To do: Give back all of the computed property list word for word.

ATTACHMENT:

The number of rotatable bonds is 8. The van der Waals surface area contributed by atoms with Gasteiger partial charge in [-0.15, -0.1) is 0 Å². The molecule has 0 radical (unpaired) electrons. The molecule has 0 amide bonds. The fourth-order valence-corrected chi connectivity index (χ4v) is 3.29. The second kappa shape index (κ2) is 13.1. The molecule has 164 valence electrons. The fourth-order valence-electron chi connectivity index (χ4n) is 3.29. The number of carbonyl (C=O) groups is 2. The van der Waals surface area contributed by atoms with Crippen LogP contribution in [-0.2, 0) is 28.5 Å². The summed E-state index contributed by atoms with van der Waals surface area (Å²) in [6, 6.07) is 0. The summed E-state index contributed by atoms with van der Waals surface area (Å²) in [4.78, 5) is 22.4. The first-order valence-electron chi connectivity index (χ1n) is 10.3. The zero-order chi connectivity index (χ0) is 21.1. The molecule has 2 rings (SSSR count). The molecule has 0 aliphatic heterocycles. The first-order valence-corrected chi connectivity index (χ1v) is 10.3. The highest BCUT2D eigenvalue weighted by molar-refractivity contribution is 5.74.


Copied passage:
The number of rotatable bonds is 8. The van der Waals surface area contributed by atoms with Gasteiger partial charge in [-0.15, -0.1) is 0 Å². The molecule has 0 radical (unpaired) electrons. The molecule has 0 amide bonds. The fourth-order valence-corrected chi connectivity index (χ4v) is 3.29. The second kappa shape index (κ2) is 13.1. The molecule has 164 valence electrons. The fourth-order valence-electron chi connectivity index (χ4n) is 3.29. The number of carbonyl (C=O) groups is 2. The van der Waals surface area contributed by atoms with Crippen LogP contribution in [-0.2, 0) is 28.5 Å². The summed E-state index contributed by atoms with van der Waals surface area (Å²) in [6, 6.07) is 0. The summed E-state index contributed by atoms with van der Waals surface area (Å²) in [4.78, 5) is 22.4. The first-order valence-electron chi connectivity index (χ1n) is 10.3. The zero-order chi connectivity index (χ0) is 21.1. The molecule has 2 rings (SSSR count). The molecule has 0 aliphatic heterocycles. The first-order valence-corrected chi connectivity index (χ1v) is 10.3. The highest BCUT2D eigenvalue weighted by molar-refractivity contribution is 5.74.